, -UNIVERSITY OF
FMNP Instructor Serena Rinker assists Carolyn Saft's
Palm Beach Class.
Program Update .............................................. 1
Education/Conservation Events.................. 2
Wild Eye ........................ ........... ............. 3
Interpretive Tracks ........................................ 3
Class Inform ation......................................... 4
Contacts ......................... .......... .............. 4
FMNP Training for Target Audiences
Several Instructors have scheduled FMNP courses for target
audiences with success. Two target audiences that have shown
interest are ecotour operators and teachers (see "In-service
credit info" link on the FMNP web site for school district contact
information). "Friends of" volunteer groups may also be good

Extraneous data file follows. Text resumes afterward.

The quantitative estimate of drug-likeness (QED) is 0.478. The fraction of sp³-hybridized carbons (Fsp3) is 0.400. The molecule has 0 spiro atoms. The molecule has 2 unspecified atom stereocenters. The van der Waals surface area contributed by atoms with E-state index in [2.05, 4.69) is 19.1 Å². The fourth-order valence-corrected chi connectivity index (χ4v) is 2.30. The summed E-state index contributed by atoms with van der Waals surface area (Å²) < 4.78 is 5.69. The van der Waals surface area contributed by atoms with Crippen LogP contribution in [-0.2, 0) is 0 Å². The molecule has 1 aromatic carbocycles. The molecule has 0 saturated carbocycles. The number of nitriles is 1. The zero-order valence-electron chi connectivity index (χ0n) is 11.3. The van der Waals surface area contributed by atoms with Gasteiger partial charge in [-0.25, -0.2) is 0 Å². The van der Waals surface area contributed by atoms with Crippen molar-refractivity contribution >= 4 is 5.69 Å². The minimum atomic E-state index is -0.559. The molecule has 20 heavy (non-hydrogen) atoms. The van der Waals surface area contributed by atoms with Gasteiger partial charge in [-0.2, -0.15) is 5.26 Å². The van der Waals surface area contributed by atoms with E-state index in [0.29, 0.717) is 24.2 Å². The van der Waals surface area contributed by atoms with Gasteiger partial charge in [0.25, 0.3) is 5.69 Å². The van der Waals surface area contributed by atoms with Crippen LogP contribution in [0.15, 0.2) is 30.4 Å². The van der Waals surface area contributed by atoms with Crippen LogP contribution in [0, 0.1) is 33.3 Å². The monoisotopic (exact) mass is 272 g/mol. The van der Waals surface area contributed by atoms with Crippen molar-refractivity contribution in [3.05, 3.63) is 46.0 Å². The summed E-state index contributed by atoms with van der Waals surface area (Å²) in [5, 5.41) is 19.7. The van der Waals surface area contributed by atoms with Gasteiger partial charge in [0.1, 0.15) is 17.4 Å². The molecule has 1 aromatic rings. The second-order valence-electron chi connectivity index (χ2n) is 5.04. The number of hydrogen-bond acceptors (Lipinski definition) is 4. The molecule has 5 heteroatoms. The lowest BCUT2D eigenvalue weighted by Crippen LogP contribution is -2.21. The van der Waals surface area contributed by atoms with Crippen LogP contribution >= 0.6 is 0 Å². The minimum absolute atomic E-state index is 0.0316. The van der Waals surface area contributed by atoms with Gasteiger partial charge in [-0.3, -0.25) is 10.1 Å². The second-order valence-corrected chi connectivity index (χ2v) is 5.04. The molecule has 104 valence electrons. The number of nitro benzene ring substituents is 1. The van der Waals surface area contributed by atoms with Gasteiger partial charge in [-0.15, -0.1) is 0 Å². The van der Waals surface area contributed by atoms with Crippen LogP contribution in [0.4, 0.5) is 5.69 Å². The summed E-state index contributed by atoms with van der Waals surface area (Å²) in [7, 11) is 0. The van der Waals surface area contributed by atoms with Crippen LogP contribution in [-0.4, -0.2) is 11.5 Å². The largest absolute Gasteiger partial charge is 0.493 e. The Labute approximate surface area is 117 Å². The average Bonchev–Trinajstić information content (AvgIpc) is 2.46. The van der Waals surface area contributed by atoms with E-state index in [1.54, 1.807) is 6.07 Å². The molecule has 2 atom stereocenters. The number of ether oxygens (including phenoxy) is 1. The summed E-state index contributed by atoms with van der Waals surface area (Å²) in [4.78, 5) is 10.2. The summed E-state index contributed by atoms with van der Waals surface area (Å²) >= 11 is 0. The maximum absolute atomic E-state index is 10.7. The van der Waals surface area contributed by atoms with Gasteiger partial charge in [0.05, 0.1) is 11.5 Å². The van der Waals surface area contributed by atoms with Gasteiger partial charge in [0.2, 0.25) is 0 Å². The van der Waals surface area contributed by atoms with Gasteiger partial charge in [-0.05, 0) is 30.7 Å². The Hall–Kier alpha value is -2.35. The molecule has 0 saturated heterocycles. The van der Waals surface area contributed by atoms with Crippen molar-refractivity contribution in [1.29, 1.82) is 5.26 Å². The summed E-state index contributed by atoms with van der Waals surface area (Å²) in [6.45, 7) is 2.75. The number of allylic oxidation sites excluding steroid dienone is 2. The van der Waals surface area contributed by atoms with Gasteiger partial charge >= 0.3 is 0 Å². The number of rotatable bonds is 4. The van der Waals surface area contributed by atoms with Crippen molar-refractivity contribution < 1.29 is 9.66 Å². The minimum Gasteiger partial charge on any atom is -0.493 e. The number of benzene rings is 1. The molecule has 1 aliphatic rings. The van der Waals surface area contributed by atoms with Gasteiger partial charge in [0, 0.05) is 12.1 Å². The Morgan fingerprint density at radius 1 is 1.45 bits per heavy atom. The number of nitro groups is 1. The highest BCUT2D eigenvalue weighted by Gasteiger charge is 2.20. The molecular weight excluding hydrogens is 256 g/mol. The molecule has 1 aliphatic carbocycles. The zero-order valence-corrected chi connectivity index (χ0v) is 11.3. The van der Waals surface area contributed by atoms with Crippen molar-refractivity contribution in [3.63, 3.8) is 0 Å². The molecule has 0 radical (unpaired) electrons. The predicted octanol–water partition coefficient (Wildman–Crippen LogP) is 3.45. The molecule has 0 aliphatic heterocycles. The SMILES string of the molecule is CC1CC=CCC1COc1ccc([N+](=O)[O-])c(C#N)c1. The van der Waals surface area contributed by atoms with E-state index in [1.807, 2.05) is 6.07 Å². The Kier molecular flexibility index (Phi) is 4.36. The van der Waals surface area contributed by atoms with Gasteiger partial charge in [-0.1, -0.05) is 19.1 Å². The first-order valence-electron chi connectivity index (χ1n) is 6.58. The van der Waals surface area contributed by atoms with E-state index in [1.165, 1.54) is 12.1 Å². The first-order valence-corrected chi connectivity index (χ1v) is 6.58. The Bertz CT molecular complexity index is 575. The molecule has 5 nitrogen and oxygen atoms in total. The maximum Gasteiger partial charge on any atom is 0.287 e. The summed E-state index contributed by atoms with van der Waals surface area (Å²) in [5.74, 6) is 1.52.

Closed registration (i.e., not open to the public) should be
considered for target audiences so that training can focus on
specific audience needs. To organize a course with closed
registration, contact Shelby Tatlock by e-mail and outline dates,
target audience, anticipated class size, and how you plan to
organize registration and payment. Shelby will provide a course
code for registration.
Closed courses are not listed on the web site. Obtain registration
forms via any open course and under Comments type -
"Registering for course ." Submit the registration form online
or print and fax to Shelby. Instructors may also collect
registration forms and fax to Shelby with company credit card
number or check to pay for all participants simultaneously. This
is an excellent strategy if you obtain a grant to cover tuition fees.
Registration questions? Ask Shelby, our FMNP conference
Dr. Martin B. Main
FMNP Program Leader
UF Associate Professor and Ecologist
Southwest Florida Research and Education Center
Dr. Main rounds up Florida Grasshopper Sparrows
Photo by: Bill Combs